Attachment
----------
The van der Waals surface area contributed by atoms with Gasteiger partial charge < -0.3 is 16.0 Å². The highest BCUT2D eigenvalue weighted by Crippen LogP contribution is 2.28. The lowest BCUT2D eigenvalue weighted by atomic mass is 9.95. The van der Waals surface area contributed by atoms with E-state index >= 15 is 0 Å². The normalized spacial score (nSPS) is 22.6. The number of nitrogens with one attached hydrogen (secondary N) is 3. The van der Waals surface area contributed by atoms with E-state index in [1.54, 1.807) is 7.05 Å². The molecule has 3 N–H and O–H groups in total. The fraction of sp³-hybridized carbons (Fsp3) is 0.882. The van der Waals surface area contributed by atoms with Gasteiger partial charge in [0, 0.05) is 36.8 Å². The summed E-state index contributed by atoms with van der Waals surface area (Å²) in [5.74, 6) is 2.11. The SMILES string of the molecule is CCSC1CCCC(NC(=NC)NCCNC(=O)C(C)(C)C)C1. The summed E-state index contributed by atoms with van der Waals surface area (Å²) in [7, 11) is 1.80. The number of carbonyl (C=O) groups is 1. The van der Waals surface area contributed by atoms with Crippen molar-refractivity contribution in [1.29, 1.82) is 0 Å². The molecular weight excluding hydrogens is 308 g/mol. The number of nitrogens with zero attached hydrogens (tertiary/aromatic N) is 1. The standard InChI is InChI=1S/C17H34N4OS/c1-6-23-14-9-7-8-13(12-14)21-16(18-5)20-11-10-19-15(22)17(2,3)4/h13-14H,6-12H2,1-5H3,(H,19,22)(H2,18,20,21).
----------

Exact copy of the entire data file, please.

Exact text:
The van der Waals surface area contributed by atoms with Gasteiger partial charge < -0.3 is 16.0 Å². The highest BCUT2D eigenvalue weighted by Crippen LogP contribution is 2.28. The lowest BCUT2D eigenvalue weighted by atomic mass is 9.95. The van der Waals surface area contributed by atoms with E-state index >= 15 is 0 Å². The normalized spacial score (nSPS) is 22.6. The number of nitrogens with one attached hydrogen (secondary N) is 3. The van der Waals surface area contributed by atoms with E-state index in [1.54, 1.807) is 7.05 Å². The molecule has 3 N–H and O–H groups in total. The fraction of sp³-hybridized carbons (Fsp3) is 0.882. The van der Waals surface area contributed by atoms with Gasteiger partial charge in [0, 0.05) is 36.8 Å². The summed E-state index contributed by atoms with van der Waals surface area (Å²) in [5.74, 6) is 2.11. The SMILES string of the molecule is CCSC1CCCC(NC(=NC)NCCNC(=O)C(C)(C)C)C1. The summed E-state index contributed by atoms with van der Waals surface area (Å²) in [7, 11) is 1.80. The number of carbonyl (C=O) groups is 1. The van der Waals surface area contributed by atoms with Crippen molar-refractivity contribution in [1.29, 1.82) is 0 Å². The molecular weight excluding hydrogens is 308 g/mol. The number of nitrogens with zero attached hydrogens (tertiary/aromatic N) is 1. The standard InChI is InChI=1S/C17H34N4OS/c1-6-23-14-9-7-8-13(12-14)21-16(18-5)20-11-10-19-15(22)17(2,3)4/h13-14H,6-12H2,1-5H3,(H,19,22)(H2,18,20,21).